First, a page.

As Somerset Trust grew rapidly, the management team realized its vendor management system — basically a fireproof steel cabinet and several Excel spreadsheets — would no longer do.

Over five years, the Pennsylvania bank's assets increased by half, to $990 million as of last Sept. 30. Naturally, the number of vendors it works with has increased as well, to more than 100. And the tough vendor risk management guidelines the Federal Financial Institutions Examination Council came out with in 2014 added further requirements.

"We were much more reactive to things than proactive," said John Gill, Somerset's chief operating officer. "We weren't effectively managing those relationships moving forward. We saw a chance to step back and build a meaningful process and an application we could use to create a discipline for the whole organization."

The bank first looked for packaged vendor management software that would help people throughout the bank document their due diligence efforts in selecting new vendors, and update and manage vendor contracts and relationships.

After sending out a request for proposals, Gill and his team looked at five off-the-shelf vendor management systems, but none quite suited the bank.

"Every vendor management system we saw a demo of was either overkill from the standpoint that it was difficult to input all the information they were going to try to monitor, or it was not adequate in meeting, for instance, SSAE 16 reviews," said Aaron Hoover, the bank's assistant vice president for branch administration. (Statement on Standards for Attestation Engagements 16 is an auditing standard for third-party vendors.)

So the bank tasked an in-house programmer with building the application (in CodeFusion, a platform for rapid development of Web apps). An intern helped scan and load all the existing vendor documentation into the system.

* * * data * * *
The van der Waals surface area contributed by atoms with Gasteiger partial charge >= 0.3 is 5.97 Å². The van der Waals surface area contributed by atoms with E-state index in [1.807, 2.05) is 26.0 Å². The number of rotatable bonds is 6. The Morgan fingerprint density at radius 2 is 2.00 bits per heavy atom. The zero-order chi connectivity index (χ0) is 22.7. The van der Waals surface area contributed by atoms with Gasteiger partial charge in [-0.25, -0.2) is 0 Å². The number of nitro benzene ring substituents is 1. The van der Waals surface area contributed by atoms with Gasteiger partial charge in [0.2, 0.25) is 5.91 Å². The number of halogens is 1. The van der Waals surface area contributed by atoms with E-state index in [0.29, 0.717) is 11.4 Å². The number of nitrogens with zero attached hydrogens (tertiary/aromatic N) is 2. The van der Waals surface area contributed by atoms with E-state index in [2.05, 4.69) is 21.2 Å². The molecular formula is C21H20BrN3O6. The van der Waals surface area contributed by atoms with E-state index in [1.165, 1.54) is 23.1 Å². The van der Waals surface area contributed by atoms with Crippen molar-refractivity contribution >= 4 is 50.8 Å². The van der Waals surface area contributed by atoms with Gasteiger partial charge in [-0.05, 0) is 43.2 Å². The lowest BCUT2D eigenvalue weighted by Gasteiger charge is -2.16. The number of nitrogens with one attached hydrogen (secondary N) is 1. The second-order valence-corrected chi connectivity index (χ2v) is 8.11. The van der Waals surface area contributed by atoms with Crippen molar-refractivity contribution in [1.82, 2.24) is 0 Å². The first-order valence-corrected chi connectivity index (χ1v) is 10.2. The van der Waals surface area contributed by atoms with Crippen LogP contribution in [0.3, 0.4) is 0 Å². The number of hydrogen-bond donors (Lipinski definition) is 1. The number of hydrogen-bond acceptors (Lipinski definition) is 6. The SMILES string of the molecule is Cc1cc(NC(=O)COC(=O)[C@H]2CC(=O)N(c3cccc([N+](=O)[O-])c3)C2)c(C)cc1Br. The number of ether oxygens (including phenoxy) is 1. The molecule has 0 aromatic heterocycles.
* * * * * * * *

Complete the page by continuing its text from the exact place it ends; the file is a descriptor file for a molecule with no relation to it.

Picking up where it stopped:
The system stores and organizes documents related to due diligence, disaster recovery, SSAE 16 reviews, privacy information, annual reviews, financial analysis, contract details, business impact analysis and insurance. It stores meeting minutes and links to pertinent information regarding guidelines and industry standard practices. A dashboard shows the status of the vendor relationship, including any deadlines for contract renewals or disaster recovery tests. Email reminders are also sent for such items. An audit trail shows all actions taken by business owners as they maintain their respective files.

Now when Somerset Trust selects a new vendor, the banker who made the decision goes into the vendor management console to answer several questions about the company, such as, "Is this a critical vendor?" The software provides definitions for these and other terms. Based on the answers, the system determines any extra due diligence steps, insurance coverage or business impact analysis that might be required.

The bank figures the new software has brought about a 25% reduction in labor. Vendor meetings are more productive, the new vendor entry process is streamlined, data collection forms have been standardized, and tracking and monitoring are improved. Preparing for vendor meetings is easier and less time is needed to manage third-party relationships. Somerset Trust executives also say that by having internal programmers develop this technology, the bank saved five figures during implementation and thousands in monthly ongoing fees.

Would Somerset sell this tool to other banks? "We go back and forth on that," Gill said.